6. The Five (FOXNC, Mon. 1/3/2022 5:00 PM, 60 min.) 3.330 million viewers
7. The Five (FOXNC, Fri. 1/7/2022 5:00 PM, 60 min.) 3.311 million viewers
8. Tucker Carlson Tonight (FOXNC, Tue. 1/4/2022 8:00 PM, 60 min.) 3.279 million viewers
9. Tucker Carlson Tonight (FOXNC, Mon. 1/3/2022 8:00 PM, 60 min.) 3.125 million viewers
10. Tucker Carlson Tonight (FOXNC, Fri. 1/7/2022 8:00 PM, 60 min.) 2.953 million viewers
18. Rachel Maddow Show “Democracy In Peril 1/6 Anniversary” (MSNBC, Thu. 1/6/2022 9:00 PM, 60 min.) 2.444 million viewers
133. CNN Newsroom (CNN, Thu. 1/6/2022 10:28 AM, 32 min.) 1.260 million viewers
Top 10 cable news programs (and the top MSNBC, CNN and HLN programs with their respective associated ranks) among adults 25-54:
1. Tucker Carlson Tonight (FOXNC, Wed. 1/5/2022 8:00 PM, 60 min.) 0.620 million adults 25-54
2. Tucker Carlson Tonight (FOXNC, Thu. 1/6/2022 8:00 PM, 60 min.) 0.576 million adults 25-54
3. Tucker Carlson Tonight (FOXNC, Tue. 1/4/2022 8:00 PM, 60 min.) 0.565 million adults 25-54
4. Tucker Carlson Tonight (FOXNC, Mon. 1/3/2022 8:00 PM, 60 min.) 0.557 million adults 25-54
5. The Five (FOXNC, Tue. 1/4/2022 5:00 PM, 60 min.) 0.502 million adults 25-54
6. Tucker Carlson Tonight (FOXNC, Fri. 1/7/2022 8:00 PM, 60 min.) 0.487 million adults 25-54
7. The Five (FOXNC, Wed. 1/5/2022 5:00 PM, 60 min.) 0.486 million adults 25-54
8. The Five (FOXNC, Fri. 1/7/2022 5:00 PM, 60 min.) 0.483 million adults 25-54
9. Hannity (FOXNC, Thu. 1/6/2022 9:00 PM, 60 min.) 0.483 million adults 25-54
10. Hannity (FOXNC, Wed. 1/5/2022 9:00 PM, 60 min.) 0.472 million adults 25-54
22. Rachel Maddow Show “Democracy In Peril 1/6 Anniversary” (MSNBC, Thu. 1/6/2022 9:00 PM, 60 min.) 0.359 million adults 25-54
65. CNN Newsroom (CNN, Fri. 1/7/2022 3:00 PM, 60 min.) 0.255 million adults 25-54
177. Forensic Files “Time Will Tell” (HLN, late Sat. 1/8/2022 12:00 AM, 30 min.) 0.155 million adults 25-54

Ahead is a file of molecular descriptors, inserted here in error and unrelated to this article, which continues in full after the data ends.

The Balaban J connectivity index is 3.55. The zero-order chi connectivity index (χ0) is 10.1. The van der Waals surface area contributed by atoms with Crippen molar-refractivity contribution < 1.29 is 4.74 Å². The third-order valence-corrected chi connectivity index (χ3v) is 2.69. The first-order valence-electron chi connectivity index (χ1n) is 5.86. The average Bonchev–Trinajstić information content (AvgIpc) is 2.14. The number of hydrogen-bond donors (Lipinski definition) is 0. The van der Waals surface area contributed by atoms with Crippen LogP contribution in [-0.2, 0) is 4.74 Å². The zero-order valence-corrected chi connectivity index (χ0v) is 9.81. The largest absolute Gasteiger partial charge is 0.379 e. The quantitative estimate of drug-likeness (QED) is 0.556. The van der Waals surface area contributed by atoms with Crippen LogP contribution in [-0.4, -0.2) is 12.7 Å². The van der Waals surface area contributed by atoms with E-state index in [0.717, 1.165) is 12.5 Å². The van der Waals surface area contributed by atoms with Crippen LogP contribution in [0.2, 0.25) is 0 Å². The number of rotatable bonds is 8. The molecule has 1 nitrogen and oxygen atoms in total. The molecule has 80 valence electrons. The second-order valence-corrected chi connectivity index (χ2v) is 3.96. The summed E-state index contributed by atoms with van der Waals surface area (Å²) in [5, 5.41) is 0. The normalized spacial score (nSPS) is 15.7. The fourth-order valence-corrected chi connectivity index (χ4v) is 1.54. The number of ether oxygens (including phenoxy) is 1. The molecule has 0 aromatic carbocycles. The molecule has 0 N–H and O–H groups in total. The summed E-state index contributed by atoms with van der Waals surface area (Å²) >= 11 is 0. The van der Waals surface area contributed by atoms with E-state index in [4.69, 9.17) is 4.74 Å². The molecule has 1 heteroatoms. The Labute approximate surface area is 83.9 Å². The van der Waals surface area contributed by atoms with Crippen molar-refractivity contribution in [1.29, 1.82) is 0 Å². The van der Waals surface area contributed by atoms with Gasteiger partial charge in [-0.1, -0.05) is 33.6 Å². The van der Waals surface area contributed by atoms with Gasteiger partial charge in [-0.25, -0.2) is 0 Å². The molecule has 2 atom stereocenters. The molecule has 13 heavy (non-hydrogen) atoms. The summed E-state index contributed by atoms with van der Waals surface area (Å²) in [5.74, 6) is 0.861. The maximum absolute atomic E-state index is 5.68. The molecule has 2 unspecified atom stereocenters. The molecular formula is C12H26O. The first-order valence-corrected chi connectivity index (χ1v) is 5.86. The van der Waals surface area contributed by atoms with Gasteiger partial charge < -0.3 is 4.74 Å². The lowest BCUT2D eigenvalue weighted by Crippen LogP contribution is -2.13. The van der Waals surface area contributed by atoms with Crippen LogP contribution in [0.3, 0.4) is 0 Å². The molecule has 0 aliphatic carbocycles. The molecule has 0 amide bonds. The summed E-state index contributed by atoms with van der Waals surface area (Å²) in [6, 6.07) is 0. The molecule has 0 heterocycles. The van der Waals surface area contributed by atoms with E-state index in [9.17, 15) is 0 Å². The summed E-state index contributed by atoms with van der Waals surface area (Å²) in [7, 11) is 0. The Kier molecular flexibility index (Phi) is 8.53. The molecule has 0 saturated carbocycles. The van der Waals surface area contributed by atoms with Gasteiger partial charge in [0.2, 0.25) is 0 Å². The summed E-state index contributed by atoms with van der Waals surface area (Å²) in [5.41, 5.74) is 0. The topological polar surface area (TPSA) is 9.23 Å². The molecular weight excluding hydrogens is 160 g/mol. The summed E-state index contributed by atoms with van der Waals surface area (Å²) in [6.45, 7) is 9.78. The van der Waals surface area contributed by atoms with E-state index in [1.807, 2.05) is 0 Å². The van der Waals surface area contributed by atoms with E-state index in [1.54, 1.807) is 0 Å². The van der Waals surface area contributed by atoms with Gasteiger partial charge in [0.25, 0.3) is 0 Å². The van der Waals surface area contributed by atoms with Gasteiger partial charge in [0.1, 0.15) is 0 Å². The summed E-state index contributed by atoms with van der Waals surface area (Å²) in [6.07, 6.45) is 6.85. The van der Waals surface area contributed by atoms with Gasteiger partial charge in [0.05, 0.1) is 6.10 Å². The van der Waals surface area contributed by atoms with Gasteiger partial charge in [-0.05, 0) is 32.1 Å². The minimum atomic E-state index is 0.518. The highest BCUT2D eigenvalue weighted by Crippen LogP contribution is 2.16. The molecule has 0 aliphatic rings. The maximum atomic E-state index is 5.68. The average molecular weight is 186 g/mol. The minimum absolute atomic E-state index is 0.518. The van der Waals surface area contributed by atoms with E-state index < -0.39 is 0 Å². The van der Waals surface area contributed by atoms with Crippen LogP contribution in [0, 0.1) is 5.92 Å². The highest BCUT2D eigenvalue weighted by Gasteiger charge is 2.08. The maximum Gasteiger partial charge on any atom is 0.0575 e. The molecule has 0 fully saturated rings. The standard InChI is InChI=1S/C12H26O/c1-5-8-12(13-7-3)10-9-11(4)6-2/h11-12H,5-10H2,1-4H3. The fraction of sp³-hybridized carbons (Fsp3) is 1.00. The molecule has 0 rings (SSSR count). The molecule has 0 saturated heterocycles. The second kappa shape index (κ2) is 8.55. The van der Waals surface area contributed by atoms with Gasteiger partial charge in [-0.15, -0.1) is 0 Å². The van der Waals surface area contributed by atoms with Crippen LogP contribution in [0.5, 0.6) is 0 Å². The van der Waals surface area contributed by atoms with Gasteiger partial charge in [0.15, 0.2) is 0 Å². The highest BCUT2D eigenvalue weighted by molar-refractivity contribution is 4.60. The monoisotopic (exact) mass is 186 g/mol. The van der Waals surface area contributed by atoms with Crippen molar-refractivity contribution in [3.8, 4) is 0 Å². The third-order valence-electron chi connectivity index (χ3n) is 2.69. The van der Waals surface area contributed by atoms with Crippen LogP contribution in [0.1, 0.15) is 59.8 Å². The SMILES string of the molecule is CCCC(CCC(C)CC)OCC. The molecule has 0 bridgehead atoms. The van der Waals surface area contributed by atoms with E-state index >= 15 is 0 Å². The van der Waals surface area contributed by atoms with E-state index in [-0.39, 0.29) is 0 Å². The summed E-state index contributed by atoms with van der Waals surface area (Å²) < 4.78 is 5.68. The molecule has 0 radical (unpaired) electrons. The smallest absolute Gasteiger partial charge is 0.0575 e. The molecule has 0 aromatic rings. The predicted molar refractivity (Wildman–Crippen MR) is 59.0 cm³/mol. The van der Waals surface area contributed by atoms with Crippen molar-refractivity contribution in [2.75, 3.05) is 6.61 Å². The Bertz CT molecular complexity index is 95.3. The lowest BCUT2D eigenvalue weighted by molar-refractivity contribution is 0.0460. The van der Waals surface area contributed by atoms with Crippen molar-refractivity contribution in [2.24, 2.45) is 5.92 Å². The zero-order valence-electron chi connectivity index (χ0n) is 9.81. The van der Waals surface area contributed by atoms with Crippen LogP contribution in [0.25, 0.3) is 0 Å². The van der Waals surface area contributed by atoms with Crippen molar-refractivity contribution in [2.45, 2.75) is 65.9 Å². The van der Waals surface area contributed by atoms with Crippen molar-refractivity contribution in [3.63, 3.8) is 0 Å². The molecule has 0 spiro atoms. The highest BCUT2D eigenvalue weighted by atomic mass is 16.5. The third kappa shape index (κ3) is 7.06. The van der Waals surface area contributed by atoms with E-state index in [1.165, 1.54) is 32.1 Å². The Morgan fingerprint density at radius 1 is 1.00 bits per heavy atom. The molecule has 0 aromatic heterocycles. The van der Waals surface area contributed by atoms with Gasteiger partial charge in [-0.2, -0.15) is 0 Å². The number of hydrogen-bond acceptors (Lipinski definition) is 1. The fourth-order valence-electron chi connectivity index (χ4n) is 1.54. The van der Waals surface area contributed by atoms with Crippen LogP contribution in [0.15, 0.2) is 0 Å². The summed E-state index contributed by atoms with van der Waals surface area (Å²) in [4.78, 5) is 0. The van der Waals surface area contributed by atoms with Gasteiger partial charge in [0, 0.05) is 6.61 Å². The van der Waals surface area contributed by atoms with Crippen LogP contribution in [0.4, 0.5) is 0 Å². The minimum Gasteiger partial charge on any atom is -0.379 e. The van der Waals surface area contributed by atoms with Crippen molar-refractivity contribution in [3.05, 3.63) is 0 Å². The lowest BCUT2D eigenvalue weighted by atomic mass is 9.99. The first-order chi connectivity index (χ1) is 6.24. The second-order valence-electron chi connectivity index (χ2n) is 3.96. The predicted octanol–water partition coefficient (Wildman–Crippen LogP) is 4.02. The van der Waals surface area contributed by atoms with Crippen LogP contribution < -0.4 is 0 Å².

Source: Live+Same Day data, Nielsen Media Research
Dave Ramsey and Those Evil Millionaires
Ramsey spent some time discussing a recent New York Times article, which was pushing the moral need to “abolish millionaires.”
Readers got another strong shot of common sense for their dollars and cents last week from the radio host known for delivering it in daily doses over the years.
During last week’s launch week for his new book, Baby Steps Millionaires: How Ordinary People Built Extraordinary Wealth – and How You Can Too, author and radio host, Dave Ramsey, took to the airwaves to share the underlying philosophy of his newest hit.
“We launched this book in the middle of a society where a portion of the people are out there; I call them the hope stealers. Their job is to steal your hope,” Ramsey began. “Their job is to tell you that the society, the culture, the country that we live in is so broken that the little man can’t get ahead. You stand no chance unless you inherit it from a rich uncle. You can’t make it; we need socialism. We need wealth redistribution. Wealthy people are evil anyway, and so they should be punished.”
Ramsey spent some time discussing a recent New York Times article, which was pushing the moral need to “abolish millionaires.” To Ramsey, this is anathema. After all, the radio host has made a name for himself, as well as created thousands of jobs through his multi-million dollar business by becoming the financial voice for the “little man.” He began small, became a millionaire, lost it all through bankruptcy, and then prospered much more than before through the reliance on true, Biblical financial principles.